Let’s apply these thoughts to the weight loss process and attempts at mastering new activities.  Perfectionism leads to “all or nothing” thinking.

Example:  If an honorable, well-intentioned weight watcher, oh, let’s call her ….oh, I don’t know…..something like , Diane.  Yeah.  Just for the example.  🙂

So Diane starts her WW week on oh, let’s just say Saturday.  I mean that’s my weigh in day, and my week start, but that’s just coincidence, right?  🙂

So Diane starts her week on Saturday with a full corral of weekly points, 7 days worth of daily points, the ability and intention to earn weekly activity points, and a clean slate free from guilt, having had them expunged by Denise at the meeting.

Diane is off to a good start, with her tools, tracking, scales, power foods, healthy snacks, liquids, etc etc.  All Diane needs is one unexpected dinner, one special occasion, one too many offerings of cake, one too many handfuls of almonds, and WHAM!  POW!  BLAM!  One moment of weakness, one too many servings of chinese food or cake becomes a land slide of bad choices — BECAUSE the week is blown already, right?  WHY is it blown?  BECAUSE it is not perfect, I’m over points already.


Truth time:   The week is not blown YET.  No way.  So I,  (I mean Diane) has eaten maybe MAYBE 12 ppv of cake, maybe 20 ppvs of chinese food.  That’s not blown.  This is recoverable.  BUT  it’s what happens next that will make or break the week….It’s what happens next that will make or break Diane.

Option 1:  Will Diane fall victim to her perfectionism tendencies and BLOW the week HERSELF by letting the 1 or 2 off plan choices she made become a landslide of bad food choices???  OR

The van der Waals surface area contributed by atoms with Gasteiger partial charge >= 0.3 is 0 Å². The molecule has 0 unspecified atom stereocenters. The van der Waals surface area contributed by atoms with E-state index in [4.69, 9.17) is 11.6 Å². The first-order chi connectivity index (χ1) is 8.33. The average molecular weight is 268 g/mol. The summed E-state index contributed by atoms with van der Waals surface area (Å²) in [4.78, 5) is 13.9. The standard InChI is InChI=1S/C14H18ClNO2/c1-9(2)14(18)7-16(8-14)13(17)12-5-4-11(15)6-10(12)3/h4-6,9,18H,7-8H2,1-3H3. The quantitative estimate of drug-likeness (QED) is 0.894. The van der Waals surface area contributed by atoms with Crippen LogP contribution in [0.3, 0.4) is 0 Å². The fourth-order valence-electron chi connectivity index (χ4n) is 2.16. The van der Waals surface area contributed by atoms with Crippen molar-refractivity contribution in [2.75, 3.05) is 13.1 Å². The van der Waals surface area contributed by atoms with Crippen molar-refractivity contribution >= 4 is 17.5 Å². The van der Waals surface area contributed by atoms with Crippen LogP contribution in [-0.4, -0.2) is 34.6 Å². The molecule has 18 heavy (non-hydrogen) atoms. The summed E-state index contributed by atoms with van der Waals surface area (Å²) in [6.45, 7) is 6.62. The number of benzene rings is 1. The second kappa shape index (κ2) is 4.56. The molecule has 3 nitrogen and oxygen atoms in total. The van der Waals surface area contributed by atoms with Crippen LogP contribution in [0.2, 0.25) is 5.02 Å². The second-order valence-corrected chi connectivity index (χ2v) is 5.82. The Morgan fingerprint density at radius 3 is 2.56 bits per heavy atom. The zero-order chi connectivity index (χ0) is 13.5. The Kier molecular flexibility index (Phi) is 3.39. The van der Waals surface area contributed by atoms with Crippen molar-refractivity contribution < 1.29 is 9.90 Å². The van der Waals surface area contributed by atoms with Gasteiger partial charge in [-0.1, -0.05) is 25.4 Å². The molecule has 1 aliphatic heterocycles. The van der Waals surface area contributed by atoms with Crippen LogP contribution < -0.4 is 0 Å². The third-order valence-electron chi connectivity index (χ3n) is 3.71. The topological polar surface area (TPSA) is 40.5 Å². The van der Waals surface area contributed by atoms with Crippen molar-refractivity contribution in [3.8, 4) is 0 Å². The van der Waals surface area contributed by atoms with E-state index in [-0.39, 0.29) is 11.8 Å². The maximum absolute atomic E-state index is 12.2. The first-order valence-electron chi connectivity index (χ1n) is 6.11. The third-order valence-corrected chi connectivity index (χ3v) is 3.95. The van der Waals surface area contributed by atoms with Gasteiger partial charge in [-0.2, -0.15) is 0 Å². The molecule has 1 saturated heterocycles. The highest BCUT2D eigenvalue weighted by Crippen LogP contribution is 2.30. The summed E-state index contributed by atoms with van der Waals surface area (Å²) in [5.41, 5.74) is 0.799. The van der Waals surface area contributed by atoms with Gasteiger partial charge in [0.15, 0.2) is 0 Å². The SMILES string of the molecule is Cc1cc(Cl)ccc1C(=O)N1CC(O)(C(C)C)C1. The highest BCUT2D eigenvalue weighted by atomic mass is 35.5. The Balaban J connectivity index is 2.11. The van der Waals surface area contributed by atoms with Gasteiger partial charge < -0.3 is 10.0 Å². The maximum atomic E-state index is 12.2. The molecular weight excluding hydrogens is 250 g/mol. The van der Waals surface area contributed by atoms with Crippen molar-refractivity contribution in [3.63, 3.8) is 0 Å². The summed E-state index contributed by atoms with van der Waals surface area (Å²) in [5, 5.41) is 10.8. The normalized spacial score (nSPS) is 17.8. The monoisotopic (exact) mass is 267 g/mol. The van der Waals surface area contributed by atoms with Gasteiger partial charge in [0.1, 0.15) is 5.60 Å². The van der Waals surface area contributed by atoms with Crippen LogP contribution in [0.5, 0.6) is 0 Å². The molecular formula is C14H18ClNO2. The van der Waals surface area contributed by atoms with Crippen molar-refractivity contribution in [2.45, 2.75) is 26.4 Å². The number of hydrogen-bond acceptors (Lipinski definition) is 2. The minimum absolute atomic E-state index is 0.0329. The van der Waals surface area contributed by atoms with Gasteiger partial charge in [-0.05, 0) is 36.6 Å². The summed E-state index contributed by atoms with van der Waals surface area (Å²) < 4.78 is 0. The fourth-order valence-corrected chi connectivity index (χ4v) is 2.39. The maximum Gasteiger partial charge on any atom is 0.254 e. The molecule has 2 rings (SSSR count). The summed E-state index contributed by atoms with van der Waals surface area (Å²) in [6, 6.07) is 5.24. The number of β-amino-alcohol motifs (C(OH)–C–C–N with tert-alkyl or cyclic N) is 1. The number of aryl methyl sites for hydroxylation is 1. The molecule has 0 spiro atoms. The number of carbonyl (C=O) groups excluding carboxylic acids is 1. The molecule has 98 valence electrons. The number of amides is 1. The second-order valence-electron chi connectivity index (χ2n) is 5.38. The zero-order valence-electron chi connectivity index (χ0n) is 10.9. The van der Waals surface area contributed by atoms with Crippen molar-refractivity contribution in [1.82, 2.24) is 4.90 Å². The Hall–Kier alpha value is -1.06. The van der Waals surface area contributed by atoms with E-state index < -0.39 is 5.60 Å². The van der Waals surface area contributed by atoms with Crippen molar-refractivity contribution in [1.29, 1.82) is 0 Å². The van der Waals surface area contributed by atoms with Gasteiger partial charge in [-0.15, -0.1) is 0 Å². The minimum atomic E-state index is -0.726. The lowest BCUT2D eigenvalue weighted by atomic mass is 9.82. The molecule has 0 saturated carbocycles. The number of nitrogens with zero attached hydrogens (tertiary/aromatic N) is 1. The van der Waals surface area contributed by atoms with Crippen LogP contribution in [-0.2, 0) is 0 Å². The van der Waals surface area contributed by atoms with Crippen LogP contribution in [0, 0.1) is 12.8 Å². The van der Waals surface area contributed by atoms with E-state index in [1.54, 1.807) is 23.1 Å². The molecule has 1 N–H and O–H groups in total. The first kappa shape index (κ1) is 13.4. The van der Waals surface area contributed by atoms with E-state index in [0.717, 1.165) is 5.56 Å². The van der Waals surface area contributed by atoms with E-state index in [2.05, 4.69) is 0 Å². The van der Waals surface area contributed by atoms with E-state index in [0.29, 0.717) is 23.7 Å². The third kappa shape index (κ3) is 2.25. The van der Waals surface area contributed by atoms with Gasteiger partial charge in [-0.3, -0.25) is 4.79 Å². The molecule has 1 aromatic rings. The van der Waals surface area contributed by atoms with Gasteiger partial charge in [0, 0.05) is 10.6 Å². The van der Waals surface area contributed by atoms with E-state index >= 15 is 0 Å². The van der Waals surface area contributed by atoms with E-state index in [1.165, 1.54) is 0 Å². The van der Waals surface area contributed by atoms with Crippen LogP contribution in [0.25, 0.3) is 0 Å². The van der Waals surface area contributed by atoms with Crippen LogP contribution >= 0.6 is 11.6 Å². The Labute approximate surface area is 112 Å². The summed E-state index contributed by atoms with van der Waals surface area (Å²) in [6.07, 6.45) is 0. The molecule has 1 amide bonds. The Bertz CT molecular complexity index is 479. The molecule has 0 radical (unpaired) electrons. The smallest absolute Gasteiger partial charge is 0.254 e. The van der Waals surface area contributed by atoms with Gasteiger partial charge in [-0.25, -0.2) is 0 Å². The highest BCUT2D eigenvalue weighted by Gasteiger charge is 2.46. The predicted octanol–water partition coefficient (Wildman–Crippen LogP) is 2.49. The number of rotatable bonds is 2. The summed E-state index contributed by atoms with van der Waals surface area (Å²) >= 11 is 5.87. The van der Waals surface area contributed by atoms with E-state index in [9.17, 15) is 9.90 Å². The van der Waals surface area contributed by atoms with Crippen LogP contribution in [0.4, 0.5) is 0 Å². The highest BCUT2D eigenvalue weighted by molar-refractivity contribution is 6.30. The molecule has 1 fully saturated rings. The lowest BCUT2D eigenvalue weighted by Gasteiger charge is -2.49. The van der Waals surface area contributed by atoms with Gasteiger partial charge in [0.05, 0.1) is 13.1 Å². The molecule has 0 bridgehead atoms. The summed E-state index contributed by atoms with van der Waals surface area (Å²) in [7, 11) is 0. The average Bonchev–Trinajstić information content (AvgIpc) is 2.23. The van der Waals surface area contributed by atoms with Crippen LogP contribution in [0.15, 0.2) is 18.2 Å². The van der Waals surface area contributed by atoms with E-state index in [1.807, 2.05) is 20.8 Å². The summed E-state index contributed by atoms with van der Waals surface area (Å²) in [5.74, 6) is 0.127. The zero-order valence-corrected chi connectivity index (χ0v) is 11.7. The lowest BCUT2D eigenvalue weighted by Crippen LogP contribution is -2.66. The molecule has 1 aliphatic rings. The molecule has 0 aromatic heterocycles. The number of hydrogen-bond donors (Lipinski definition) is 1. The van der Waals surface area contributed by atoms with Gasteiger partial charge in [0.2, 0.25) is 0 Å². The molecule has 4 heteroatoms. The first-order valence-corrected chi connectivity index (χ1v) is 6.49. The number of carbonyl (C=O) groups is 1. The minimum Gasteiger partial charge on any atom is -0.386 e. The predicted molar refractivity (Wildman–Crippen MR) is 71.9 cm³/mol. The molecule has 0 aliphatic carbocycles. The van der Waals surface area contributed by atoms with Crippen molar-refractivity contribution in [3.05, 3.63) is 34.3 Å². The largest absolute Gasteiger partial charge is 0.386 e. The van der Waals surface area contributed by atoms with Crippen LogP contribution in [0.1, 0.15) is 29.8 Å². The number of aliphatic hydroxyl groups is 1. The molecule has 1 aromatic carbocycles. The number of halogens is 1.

Option 2:  Will Diane stop.  Reflect.  Evaluate.  Forgive.  FORGET and Re-Plan the week as if the one or two mis steps did not happen?

Why forget?  Hmm, good question.  I’ve BLOWN my week so many times over the past two years simply by trying to exercise or walk off bad choices.  It never seems to work.  All it achieves is to make me feel worse and worse about myself, and my bad choice.  I have learned (for me) that its better to forgive myself and forget the bad choice…..and start over like it never happened.  BECAUSE — my perfectionist nature LIKES the fresh start.  LIKES the do over.  So, I’ve learned to give myself a Do-Over so I don’t HAVE TO BLOW the week — waiting for Saturday to come again to create my do over.

All of this is a struggle.  A struggle to learn.  To learn how to eat.  To learn how to exercise.  To learn how to accept OK, instead of perfect.  To learn how to stop judging myself.  To learn how to Be OK and Like Myself.

So, this struggle is not about avoiding food.  Or surviving the holidays.  Or New Years Day somehow providing the Ultimate Do Over moment.  This struggle is about accepting that every day is a process of “learning something.”  Learning to Try my best, to Face the Reality of my Choices, to Evaluate my choices with kindness in my heart,  to Decide to do better, and to Repeat.

So, bring on the struggle…..Nothing Easy is Worth Having anyway.

Ciao for now……Diane